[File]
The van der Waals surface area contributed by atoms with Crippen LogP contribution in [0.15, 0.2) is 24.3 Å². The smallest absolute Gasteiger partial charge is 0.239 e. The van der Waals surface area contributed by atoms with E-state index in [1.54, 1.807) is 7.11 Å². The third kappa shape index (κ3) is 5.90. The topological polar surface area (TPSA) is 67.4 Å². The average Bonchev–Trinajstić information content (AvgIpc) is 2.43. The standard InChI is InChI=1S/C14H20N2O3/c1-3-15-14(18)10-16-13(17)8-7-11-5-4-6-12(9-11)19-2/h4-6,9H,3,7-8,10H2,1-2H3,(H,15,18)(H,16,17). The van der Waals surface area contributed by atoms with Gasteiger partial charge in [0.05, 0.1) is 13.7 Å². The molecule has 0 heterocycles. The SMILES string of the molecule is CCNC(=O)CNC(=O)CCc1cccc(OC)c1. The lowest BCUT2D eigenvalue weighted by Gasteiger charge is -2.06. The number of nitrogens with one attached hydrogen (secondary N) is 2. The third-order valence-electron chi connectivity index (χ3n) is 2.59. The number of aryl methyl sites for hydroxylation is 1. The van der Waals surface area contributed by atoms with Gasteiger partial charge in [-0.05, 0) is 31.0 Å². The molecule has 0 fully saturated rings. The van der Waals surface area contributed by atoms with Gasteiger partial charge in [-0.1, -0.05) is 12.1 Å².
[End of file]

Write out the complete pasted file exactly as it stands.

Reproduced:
The van der Waals surface area contributed by atoms with Crippen LogP contribution in [0.15, 0.2) is 24.3 Å². The smallest absolute Gasteiger partial charge is 0.239 e. The van der Waals surface area contributed by atoms with E-state index in [1.54, 1.807) is 7.11 Å². The third kappa shape index (κ3) is 5.90. The topological polar surface area (TPSA) is 67.4 Å². The average Bonchev–Trinajstić information content (AvgIpc) is 2.43. The standard InChI is InChI=1S/C14H20N2O3/c1-3-15-14(18)10-16-13(17)8-7-11-5-4-6-12(9-11)19-2/h4-6,9H,3,7-8,10H2,1-2H3,(H,15,18)(H,16,17). The van der Waals surface area contributed by atoms with Gasteiger partial charge in [0.05, 0.1) is 13.7 Å². The molecule has 0 heterocycles. The SMILES string of the molecule is CCNC(=O)CNC(=O)CCc1cccc(OC)c1. The lowest BCUT2D eigenvalue weighted by Gasteiger charge is -2.06. The number of nitrogens with one attached hydrogen (secondary N) is 2. The third-order valence-electron chi connectivity index (χ3n) is 2.59. The number of aryl methyl sites for hydroxylation is 1. The van der Waals surface area contributed by atoms with Gasteiger partial charge in [-0.05, 0) is 31.0 Å². The molecule has 0 fully saturated rings. The van der Waals surface area contributed by atoms with Gasteiger partial charge in [-0.1, -0.05) is 12.1 Å².